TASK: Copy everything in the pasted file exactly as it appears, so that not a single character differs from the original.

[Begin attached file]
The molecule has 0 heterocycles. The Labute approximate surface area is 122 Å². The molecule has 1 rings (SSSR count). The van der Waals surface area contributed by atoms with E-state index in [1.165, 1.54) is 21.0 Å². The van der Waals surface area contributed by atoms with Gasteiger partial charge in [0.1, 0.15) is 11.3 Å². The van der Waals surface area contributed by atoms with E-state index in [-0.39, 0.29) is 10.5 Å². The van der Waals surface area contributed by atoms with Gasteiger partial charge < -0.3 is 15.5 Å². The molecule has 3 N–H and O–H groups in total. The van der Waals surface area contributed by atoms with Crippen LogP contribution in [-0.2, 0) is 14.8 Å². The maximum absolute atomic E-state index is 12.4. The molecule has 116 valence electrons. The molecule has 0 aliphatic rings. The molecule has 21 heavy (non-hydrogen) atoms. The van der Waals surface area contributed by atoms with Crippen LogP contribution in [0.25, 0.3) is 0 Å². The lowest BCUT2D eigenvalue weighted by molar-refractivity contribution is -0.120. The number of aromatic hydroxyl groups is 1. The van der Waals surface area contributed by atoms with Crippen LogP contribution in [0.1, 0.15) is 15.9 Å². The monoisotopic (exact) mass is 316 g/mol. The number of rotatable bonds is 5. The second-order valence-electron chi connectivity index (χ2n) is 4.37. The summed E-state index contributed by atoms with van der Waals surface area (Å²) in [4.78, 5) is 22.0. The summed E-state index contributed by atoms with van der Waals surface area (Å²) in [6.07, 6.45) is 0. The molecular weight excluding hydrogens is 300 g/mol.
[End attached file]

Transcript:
The molecule has 0 heterocycles. The Labute approximate surface area is 122 Å². The molecule has 1 rings (SSSR count). The van der Waals surface area contributed by atoms with E-state index in [1.165, 1.54) is 21.0 Å². The van der Waals surface area contributed by atoms with Gasteiger partial charge in [0.1, 0.15) is 11.3 Å². The van der Waals surface area contributed by atoms with E-state index in [-0.39, 0.29) is 10.5 Å². The van der Waals surface area contributed by atoms with Gasteiger partial charge < -0.3 is 15.5 Å². The molecule has 3 N–H and O–H groups in total. The van der Waals surface area contributed by atoms with Crippen LogP contribution in [-0.2, 0) is 14.8 Å². The maximum absolute atomic E-state index is 12.4. The molecule has 116 valence electrons. The molecule has 0 aliphatic rings. The molecule has 21 heavy (non-hydrogen) atoms. The van der Waals surface area contributed by atoms with Crippen LogP contribution in [0.25, 0.3) is 0 Å². The lowest BCUT2D eigenvalue weighted by molar-refractivity contribution is -0.120. The number of aromatic hydroxyl groups is 1. The van der Waals surface area contributed by atoms with Crippen LogP contribution in [0.1, 0.15) is 15.9 Å². The monoisotopic (exact) mass is 316 g/mol. The number of rotatable bonds is 5. The second-order valence-electron chi connectivity index (χ2n) is 4.37. The summed E-state index contributed by atoms with van der Waals surface area (Å²) in [4.78, 5) is 22.0. The summed E-state index contributed by atoms with van der Waals surface area (Å²) in [6.07, 6.45) is 0. The molecular weight excluding hydrogens is 300 g/mol.